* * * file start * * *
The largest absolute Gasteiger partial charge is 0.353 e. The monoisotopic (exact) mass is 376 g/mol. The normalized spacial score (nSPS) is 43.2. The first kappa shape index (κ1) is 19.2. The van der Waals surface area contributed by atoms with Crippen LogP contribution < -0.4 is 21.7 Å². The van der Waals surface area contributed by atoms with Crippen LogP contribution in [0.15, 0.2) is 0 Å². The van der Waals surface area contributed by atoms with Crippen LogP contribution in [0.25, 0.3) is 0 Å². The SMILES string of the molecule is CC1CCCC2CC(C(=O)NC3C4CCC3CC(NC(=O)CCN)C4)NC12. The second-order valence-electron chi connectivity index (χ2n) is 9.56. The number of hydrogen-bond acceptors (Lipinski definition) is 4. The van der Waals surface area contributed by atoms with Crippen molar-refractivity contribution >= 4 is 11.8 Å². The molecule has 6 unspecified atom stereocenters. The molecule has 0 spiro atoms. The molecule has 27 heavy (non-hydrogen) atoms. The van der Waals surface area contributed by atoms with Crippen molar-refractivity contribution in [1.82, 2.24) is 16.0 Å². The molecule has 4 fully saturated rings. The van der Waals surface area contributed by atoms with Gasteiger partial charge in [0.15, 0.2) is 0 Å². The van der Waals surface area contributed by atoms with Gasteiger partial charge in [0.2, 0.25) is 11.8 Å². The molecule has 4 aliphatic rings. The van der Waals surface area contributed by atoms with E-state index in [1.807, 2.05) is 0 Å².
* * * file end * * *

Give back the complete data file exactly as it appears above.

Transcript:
The largest absolute Gasteiger partial charge is 0.353 e. The monoisotopic (exact) mass is 376 g/mol. The normalized spacial score (nSPS) is 43.2. The first kappa shape index (κ1) is 19.2. The van der Waals surface area contributed by atoms with Crippen LogP contribution < -0.4 is 21.7 Å². The van der Waals surface area contributed by atoms with Crippen LogP contribution in [0.15, 0.2) is 0 Å². The van der Waals surface area contributed by atoms with Crippen LogP contribution in [0.25, 0.3) is 0 Å². The SMILES string of the molecule is CC1CCCC2CC(C(=O)NC3C4CCC3CC(NC(=O)CCN)C4)NC12. The second-order valence-electron chi connectivity index (χ2n) is 9.56. The number of hydrogen-bond acceptors (Lipinski definition) is 4. The van der Waals surface area contributed by atoms with Crippen molar-refractivity contribution >= 4 is 11.8 Å². The molecule has 6 unspecified atom stereocenters. The molecule has 0 spiro atoms. The molecule has 27 heavy (non-hydrogen) atoms. The van der Waals surface area contributed by atoms with Crippen molar-refractivity contribution in [1.82, 2.24) is 16.0 Å². The molecule has 4 fully saturated rings. The van der Waals surface area contributed by atoms with Gasteiger partial charge in [0.15, 0.2) is 0 Å². The van der Waals surface area contributed by atoms with Gasteiger partial charge in [0.2, 0.25) is 11.8 Å². The molecule has 4 aliphatic rings. The van der Waals surface area contributed by atoms with E-state index in [1.807, 2.05) is 0 Å².